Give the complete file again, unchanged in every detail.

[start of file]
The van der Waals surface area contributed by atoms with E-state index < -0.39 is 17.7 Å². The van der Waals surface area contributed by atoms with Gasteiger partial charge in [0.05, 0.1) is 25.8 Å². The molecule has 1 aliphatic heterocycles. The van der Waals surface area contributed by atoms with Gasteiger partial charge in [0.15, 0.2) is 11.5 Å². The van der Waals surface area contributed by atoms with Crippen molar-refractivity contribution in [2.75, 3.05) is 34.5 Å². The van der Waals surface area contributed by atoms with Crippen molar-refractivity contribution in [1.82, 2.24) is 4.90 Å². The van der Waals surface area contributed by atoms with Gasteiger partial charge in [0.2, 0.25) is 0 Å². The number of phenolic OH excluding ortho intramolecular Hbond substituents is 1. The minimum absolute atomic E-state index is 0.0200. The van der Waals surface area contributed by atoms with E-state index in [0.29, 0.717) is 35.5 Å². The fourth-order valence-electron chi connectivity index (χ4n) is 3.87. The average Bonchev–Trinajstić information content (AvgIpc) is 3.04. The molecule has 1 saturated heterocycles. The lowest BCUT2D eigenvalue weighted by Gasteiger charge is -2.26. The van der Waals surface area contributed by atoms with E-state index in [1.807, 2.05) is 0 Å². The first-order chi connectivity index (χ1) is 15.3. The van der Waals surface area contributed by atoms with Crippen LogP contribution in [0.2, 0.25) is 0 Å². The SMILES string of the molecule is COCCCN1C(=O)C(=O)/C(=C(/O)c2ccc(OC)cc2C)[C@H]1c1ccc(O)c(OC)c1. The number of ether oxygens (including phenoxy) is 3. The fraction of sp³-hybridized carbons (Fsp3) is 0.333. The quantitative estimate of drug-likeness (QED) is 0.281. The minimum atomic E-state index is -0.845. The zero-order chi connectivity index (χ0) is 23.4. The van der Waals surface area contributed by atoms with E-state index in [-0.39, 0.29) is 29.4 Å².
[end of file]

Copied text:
The van der Waals surface area contributed by atoms with E-state index < -0.39 is 17.7 Å². The van der Waals surface area contributed by atoms with Gasteiger partial charge in [0.05, 0.1) is 25.8 Å². The molecule has 1 aliphatic heterocycles. The van der Waals surface area contributed by atoms with Gasteiger partial charge in [0.15, 0.2) is 11.5 Å². The van der Waals surface area contributed by atoms with Crippen molar-refractivity contribution in [2.75, 3.05) is 34.5 Å². The van der Waals surface area contributed by atoms with Crippen molar-refractivity contribution in [1.82, 2.24) is 4.90 Å². The van der Waals surface area contributed by atoms with Gasteiger partial charge in [0.2, 0.25) is 0 Å². The number of phenolic OH excluding ortho intramolecular Hbond substituents is 1. The minimum absolute atomic E-state index is 0.0200. The van der Waals surface area contributed by atoms with E-state index in [0.29, 0.717) is 35.5 Å². The fourth-order valence-electron chi connectivity index (χ4n) is 3.87. The average Bonchev–Trinajstić information content (AvgIpc) is 3.04. The molecule has 1 saturated heterocycles. The lowest BCUT2D eigenvalue weighted by Gasteiger charge is -2.26. The van der Waals surface area contributed by atoms with E-state index in [1.807, 2.05) is 0 Å². The first-order chi connectivity index (χ1) is 15.3. The van der Waals surface area contributed by atoms with Crippen LogP contribution in [0.2, 0.25) is 0 Å². The SMILES string of the molecule is COCCCN1C(=O)C(=O)/C(=C(/O)c2ccc(OC)cc2C)[C@H]1c1ccc(O)c(OC)c1. The number of ether oxygens (including phenoxy) is 3. The fraction of sp³-hybridized carbons (Fsp3) is 0.333. The quantitative estimate of drug-likeness (QED) is 0.281. The minimum atomic E-state index is -0.845. The zero-order chi connectivity index (χ0) is 23.4. The van der Waals surface area contributed by atoms with E-state index in [-0.39, 0.29) is 29.4 Å².